Eventually, despite her grief at losing Steva and her baby, Jenufa and Laca agree to marry. Laca knows Jenufa has lost her baby, and that the baby was Steva’s, but his love for her inspires her to go forward with a new life. The truth about the baby’s murder comes to light, and Jenufa, despite her sorrow and sense of betrayal, understands why her step-mother acted as she did, and forgives her.
Though Jenufa’s life appears to be in shambles, having lost her child at the hands of the only mother she has ever known, in actuality, she has gained an authentic life and a sense of freedom and a future, with the mature love and dedicated companionship of Laca to help her forward.
No stranger to sorrow, composer Leos Janacek himself lost both of his children, his son Vladimir as a toddler, and his beloved daughter Olga at age 20. Perhaps it is this profound sorrow, and the eventual overcoming of it, that gave rise to his desire to set this realist play by Gabriela Preissova, “Her Stepdaughter,” as an opera, which finally premiered in Brno in 1904. He worked on it for 10 years, creating a stunning compositional approach in which he tried to capture – in music – characters’ speech that reflected their psychological state in a specific moment.
The helpful biographical posters set in the Lyric lobby about Janacek and his life and work, which are worth reading, explain that he was convinced he could record people’s speech using musical notes, so-called speech melodies. It is perhaps this fresh original approach that prompted director Claus Guth to note that he finds Janacek’s minimalistic style as emotionally intense and modern. This does not mean that the music is dissonant in any way; quite the opposite. The music is melodic and haunting, but because the dialogue is fast-paced and to the point, the opera does feel contemporary.
The only misstep here is the set itself. Perhaps trying to match the contemporary feel of the opera, and to illustrate the characters’ hemmed-in immobility, set designer Michael Levine created a claustrophobic set with white clapboard walls. The orphanage in the first act – with its perfectly lined-up beds and hanging baby cradles reinforcing the sense of social rigidity – lends a creepy science-fiction flavor that actually distracts from Jenufa’s forlorn state as well as the Kostelnicka’s unbearable shame.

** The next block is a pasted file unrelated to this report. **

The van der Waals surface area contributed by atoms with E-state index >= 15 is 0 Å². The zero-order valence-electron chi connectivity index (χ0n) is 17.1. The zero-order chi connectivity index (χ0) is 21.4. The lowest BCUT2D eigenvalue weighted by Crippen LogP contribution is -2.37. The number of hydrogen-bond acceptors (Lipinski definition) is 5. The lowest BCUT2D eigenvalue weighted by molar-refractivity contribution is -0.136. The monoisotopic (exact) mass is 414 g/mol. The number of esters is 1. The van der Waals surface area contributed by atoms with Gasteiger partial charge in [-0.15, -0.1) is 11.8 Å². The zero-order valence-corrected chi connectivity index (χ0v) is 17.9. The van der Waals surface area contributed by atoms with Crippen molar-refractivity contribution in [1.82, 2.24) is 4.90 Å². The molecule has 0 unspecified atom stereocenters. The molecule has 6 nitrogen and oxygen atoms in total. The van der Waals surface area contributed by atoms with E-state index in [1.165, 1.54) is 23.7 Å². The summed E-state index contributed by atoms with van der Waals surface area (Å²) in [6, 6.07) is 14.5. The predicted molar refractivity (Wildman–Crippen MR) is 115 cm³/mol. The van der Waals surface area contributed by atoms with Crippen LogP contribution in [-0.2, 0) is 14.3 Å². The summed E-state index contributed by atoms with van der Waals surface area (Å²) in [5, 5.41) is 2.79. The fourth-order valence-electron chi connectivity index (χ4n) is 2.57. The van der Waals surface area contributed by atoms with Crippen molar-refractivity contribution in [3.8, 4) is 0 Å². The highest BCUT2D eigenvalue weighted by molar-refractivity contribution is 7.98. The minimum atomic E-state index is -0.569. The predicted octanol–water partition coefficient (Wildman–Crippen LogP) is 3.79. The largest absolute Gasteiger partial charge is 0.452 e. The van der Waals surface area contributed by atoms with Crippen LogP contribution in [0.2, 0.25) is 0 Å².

It becomes even more unpalatable in the second act, in which the Kostelnicka’s home is depicted as a black-metal prison of sorts, with metal beds comprising her home, and mattresses haphazardly strewn about the stage, perhaps as a metaphor for Jenufa’s sexual shame.
Only in the final act, with the colorful women’s clothes and the ground strewn with yellow flowers, is the mood of forgiveness and triumph enhanced – even as the tragic Kostelnicka is dragged away to face her desperate act after confessing her crime.
Still, this magnificent production is a must-see – a triumph for Lyric Opera, as well as the main characters, with its ironically satisfying ending despite the unrelenting sadness throughout.
"Jenufa" continues until November 26, 2023
Lyric Opera of Chicago is located at 20 North Wacker Drive, Chicago, IL
Remaining performances are:
November 18 at 7:30 PM
November 21 at 7:00 PM
November 26 at 2:00 PM
Tickets: Please visit www.lyricopera.org/jenufa or call 312-827-5600
Running time is approximately 3 hours and 5 minutes with two intermissions.